We saw a lot of them!
|This lovely family portrait...|
|...was more than one child could handle.|
|Happily, the other child can handle anything. In fact, here she is holding up the entire Washington Monument!|
"It's the Washington Monument," I said, and away he went to photograph it from a better angle, flipping through his guidebook to find its entry.
Another thing that I should probably tell you, if you don't already know it about me, is that I fairly often do mean things to Will. For instance, I have a rule that we use the stairs at the library, because exercise, but when she's alone, she likes to use the elevator. At least once a month or so, if I'm meeting her at the library or picking her up there, I'll happen to see her getting onto the elevator as I enter the lobby. I will then dash up the stairs, race over to the elevator banks, stand with my nose against the doors to her elevator, and, when it opens, yell "Boo!" and scare the shit out of her.
It is never not funny.
Anyway, you could walk right up to the Washington Monument, and people were standing around it touching it, so I said to Will, "It's supposed to be good luck to lick the Washington Monument. Go do it."
She was all, "Uh, NO!", but I was all, "Oh, come on! You can't come to the Washington Monument and not lick it! It's tradition!"
"Well, why don't you lick it, then?"
"Jeez, Will, I've already been here once and licked it, and your dad came here as a kid. It's serious good luck, so you only get to lick it once. Look, did you see that guy just lick it? Oh, look, there's another one!"
Matt did not verbally protest, but he did give me major stink-eye as my kid then walked over, put her nose against the Washington Monument, hesitated for a few seconds, and then tentatively licked it.
Don't judge me. She was a major jerk to me at fencing last night, and this is practically my sole source of pleasure.
We didn't lick anything at the World War 2 memorial--
--although I swear, the second that I found the section that pertains to Pappa, a guy set his camera on a little tripod right on top of it and began to take a bunch of selfies while I stood to the side and seethed. Can I just say for a second that memorials are not your playground or your photo shoot location? People seemed to behave suitably respectfully at the Vietnam Veteran Memorial, but on our trip I saw plenty of people treating other memorials just like random pieces of public sculpture. Here at the World War 2 Memorial, I was upset and missing my Pappa like nobody's freaking business, and I just wanted to look at the monument made to his heroism and think about him, while random tourists bumped into me and gossiped loudly and basically acted like jerks in that sacred space.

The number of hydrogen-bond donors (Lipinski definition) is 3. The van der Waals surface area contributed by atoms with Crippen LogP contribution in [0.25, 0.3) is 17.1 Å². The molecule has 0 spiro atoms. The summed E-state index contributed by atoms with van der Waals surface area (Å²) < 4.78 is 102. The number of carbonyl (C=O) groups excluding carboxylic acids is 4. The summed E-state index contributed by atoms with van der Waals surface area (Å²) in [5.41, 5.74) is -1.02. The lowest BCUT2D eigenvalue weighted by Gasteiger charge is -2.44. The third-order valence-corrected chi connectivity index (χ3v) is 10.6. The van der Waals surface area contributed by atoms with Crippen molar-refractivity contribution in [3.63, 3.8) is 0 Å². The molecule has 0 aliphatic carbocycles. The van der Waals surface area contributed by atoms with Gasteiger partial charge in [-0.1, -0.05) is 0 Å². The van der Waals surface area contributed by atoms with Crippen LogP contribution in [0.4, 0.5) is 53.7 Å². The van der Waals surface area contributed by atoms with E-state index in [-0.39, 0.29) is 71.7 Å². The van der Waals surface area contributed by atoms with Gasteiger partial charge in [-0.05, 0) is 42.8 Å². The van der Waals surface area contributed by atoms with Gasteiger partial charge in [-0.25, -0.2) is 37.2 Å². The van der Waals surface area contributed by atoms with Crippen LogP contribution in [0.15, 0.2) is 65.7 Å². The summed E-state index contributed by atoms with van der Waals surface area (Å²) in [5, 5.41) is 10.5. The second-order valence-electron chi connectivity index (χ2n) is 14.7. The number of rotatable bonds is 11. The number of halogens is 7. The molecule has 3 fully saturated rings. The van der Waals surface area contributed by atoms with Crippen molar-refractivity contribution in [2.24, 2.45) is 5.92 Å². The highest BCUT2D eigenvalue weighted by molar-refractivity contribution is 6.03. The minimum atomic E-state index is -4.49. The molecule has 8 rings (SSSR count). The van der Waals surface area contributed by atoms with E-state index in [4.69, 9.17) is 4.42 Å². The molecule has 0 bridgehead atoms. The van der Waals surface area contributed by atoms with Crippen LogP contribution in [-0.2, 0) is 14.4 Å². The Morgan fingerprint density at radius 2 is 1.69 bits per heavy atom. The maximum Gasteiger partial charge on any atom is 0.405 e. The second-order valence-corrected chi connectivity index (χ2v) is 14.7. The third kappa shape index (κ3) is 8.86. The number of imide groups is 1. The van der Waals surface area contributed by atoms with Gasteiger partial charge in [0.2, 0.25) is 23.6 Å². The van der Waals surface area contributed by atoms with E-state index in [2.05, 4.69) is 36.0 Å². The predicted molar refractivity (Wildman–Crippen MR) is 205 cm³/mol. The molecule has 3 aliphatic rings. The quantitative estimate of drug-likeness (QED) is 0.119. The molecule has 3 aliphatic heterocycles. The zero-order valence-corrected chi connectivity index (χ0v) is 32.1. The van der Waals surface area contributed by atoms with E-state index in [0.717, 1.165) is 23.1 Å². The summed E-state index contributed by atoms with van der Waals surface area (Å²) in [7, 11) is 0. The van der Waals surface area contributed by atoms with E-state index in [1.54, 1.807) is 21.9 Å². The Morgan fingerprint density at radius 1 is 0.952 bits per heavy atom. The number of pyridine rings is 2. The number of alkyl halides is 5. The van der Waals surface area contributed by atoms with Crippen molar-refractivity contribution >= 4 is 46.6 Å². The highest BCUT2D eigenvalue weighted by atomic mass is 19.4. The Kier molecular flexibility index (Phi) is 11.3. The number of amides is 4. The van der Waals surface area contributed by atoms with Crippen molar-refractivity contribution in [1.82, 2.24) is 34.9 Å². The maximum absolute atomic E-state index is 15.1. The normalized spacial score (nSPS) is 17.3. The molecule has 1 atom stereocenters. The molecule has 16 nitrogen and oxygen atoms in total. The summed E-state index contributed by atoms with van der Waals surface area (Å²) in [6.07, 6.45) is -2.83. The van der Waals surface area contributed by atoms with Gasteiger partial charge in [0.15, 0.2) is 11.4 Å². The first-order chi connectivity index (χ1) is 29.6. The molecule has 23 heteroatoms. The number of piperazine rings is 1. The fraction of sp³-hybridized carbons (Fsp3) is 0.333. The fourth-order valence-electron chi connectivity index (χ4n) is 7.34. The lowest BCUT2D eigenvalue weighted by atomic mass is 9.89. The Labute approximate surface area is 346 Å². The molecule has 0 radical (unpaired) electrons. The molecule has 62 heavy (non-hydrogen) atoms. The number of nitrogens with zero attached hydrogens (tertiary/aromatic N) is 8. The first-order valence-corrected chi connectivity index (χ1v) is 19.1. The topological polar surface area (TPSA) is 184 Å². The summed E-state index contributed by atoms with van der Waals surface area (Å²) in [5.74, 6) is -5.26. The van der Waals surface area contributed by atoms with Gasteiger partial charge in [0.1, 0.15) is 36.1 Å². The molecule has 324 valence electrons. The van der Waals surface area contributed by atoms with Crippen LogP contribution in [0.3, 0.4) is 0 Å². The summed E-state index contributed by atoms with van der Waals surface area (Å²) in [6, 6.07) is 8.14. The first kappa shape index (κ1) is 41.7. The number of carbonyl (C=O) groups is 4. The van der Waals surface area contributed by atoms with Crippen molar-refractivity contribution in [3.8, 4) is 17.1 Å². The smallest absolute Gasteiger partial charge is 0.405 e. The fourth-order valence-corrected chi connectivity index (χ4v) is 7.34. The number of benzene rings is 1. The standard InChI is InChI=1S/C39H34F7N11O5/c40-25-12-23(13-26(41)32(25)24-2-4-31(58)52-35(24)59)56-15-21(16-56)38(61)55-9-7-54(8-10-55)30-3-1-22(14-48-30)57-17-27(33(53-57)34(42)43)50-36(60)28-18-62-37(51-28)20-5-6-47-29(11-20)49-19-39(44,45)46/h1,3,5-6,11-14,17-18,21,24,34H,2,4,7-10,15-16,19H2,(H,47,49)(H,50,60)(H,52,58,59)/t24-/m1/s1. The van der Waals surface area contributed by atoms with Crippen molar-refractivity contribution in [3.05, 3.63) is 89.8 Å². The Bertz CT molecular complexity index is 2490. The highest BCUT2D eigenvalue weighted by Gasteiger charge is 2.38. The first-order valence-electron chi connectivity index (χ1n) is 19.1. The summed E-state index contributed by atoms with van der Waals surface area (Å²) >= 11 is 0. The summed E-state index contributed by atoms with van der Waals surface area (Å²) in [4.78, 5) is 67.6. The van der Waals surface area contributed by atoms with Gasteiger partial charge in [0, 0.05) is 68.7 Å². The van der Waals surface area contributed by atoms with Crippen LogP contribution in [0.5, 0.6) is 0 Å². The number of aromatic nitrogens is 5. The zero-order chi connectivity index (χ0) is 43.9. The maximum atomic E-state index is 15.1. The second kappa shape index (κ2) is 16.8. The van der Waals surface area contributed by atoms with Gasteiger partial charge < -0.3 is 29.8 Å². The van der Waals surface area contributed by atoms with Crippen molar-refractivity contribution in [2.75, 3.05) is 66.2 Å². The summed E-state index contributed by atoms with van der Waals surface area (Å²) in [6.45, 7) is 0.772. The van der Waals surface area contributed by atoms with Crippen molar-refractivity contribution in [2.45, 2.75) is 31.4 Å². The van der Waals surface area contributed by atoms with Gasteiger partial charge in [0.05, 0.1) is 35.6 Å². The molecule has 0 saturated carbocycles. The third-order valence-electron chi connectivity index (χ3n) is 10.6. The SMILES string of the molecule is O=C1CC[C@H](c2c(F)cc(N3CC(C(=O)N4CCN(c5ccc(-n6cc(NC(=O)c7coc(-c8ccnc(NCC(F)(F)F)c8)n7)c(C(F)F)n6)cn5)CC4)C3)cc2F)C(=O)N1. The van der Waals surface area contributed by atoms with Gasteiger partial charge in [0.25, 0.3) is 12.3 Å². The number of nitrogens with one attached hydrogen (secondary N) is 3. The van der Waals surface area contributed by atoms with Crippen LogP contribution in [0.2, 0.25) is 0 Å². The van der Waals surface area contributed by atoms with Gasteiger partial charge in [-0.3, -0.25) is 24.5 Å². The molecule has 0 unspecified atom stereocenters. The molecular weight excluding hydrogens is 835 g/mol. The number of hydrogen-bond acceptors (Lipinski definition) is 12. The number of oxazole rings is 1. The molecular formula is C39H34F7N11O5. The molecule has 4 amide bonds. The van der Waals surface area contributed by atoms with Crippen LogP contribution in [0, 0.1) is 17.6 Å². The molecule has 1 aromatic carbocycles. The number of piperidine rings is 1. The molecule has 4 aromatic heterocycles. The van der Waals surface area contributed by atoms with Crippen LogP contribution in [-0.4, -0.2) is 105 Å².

*steps down off of soapbox*
Pappa fought in the Atlantic theater, and this monument included the place names of the major fields of battle in that theater. I was surprised and touched by this, because it meant a lot to Pappa that he stormed the beach at Anzio, and helped liberate Rome. He joined the Army straight from CCC, before the US declared war, and I asked him once if he'd have joined if he'd known he'd have to fight. He said simply that he would have, because it needed to be done:
Here's the view from the edge of that memorial, across the reflecting pool and to the Lincoln Memorial:
And here's the view from the other end!
I was super excited to see the Lincoln Memorial, as we'd actually done a short unit study on it in the summer. We studied Lincoln (remember when we went to his boyhood home?) and the artist of the memorial, organized a field trip for our homeschool group to a special collections library that has an excellent collection of Lincoln artifacts, and made sculptures.
Here are some of the other resources that we enjoyed from that unit:
The culminating activity, then, was to visit the actual Lincoln Memorial, live and in person:
One of my goals while visiting the monuments was to find a park ranger and pick up National Mall Junior Ranger books for the kids, but we got there so late that there wasn't a park ranger to be found. I finally accosted one who was trying to sneak past me to retrieve his water bottle from the information booth (which I was stalking), and he told me to go knock on the door of a certain office inside the Lincoln Memorial.
He also told me that he'd been trying not to be seen in the booth since his shift was over and if anyone saw him, he'd soon have a line of people wanting to talk to him. After we thanked him and walked away, he sighed and turned to deal with the next person in the line of people who had formed behind us as we'd talked.
Will was completely uninterested in hiking back up to the Lincoln Memorial, so Matt and Syd went up and then came back down a long time later. Matt said that there'd been nobody in that particular office when they'd knocked, but that they'd attracted the attention of a police officer while they stood there, and when he came over to investigate, Matt told him what they were after and he opened up the office and popped in, himself, to see if he could find the books. Unfortunately, he came out with only a couple of little activity pages, not the official books, but as my face fell Matt took me by the shoulder and whispered into my ear, "He also gave me two Junior Ranger badges and said we could give them to the kids after we thought they'd learned enough."
Hallelujah! Don't tell the kids, though, because they still haven't earned those badges to my satisfaction...
We didn't get the tour of the White House that I'd wanted (although we DID get the tour of the US Capitol, and I'll show it to you tomorrow!), so we had to just walk by and look at it from a distance, sigh:
But we did see protesters and news reporters and, on the hike back to the train station, we stopped at Syd's favorite DC destination: Dunkin' Donuts.
Next time: we're going to see the US Capitol!